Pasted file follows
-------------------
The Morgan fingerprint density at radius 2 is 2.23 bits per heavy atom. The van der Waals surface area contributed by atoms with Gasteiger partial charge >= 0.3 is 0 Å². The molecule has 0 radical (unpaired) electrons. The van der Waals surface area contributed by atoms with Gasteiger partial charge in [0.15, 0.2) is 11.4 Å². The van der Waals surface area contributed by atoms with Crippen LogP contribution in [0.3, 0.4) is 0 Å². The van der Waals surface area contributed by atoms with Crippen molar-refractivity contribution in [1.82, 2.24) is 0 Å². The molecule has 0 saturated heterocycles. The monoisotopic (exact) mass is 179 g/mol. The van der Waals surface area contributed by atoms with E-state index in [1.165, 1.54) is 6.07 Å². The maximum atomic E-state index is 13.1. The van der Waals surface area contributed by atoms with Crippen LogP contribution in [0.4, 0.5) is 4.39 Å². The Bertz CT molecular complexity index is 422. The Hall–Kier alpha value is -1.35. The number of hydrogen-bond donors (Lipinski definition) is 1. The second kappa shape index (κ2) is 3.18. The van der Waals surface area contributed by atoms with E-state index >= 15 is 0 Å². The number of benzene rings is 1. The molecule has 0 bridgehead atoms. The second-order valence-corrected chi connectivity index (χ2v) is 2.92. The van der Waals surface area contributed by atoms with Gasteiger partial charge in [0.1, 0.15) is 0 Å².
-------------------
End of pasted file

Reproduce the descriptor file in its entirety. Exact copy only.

The Morgan fingerprint density at radius 2 is 2.23 bits per heavy atom. The van der Waals surface area contributed by atoms with Gasteiger partial charge >= 0.3 is 0 Å². The molecule has 0 radical (unpaired) electrons. The van der Waals surface area contributed by atoms with Gasteiger partial charge in [0.15, 0.2) is 11.4 Å². The van der Waals surface area contributed by atoms with Crippen LogP contribution in [0.3, 0.4) is 0 Å². The van der Waals surface area contributed by atoms with Crippen molar-refractivity contribution in [1.82, 2.24) is 0 Å². The molecule has 0 saturated heterocycles. The monoisotopic (exact) mass is 179 g/mol. The van der Waals surface area contributed by atoms with E-state index in [1.165, 1.54) is 6.07 Å². The maximum atomic E-state index is 13.1. The van der Waals surface area contributed by atoms with Crippen LogP contribution in [0.4, 0.5) is 4.39 Å². The Bertz CT molecular complexity index is 422. The Hall–Kier alpha value is -1.35. The number of hydrogen-bond donors (Lipinski definition) is 1. The second kappa shape index (κ2) is 3.18. The van der Waals surface area contributed by atoms with E-state index >= 15 is 0 Å². The number of benzene rings is 1. The molecule has 0 bridgehead atoms. The second-order valence-corrected chi connectivity index (χ2v) is 2.92. The van der Waals surface area contributed by atoms with Gasteiger partial charge in [0.1, 0.15) is 0 Å².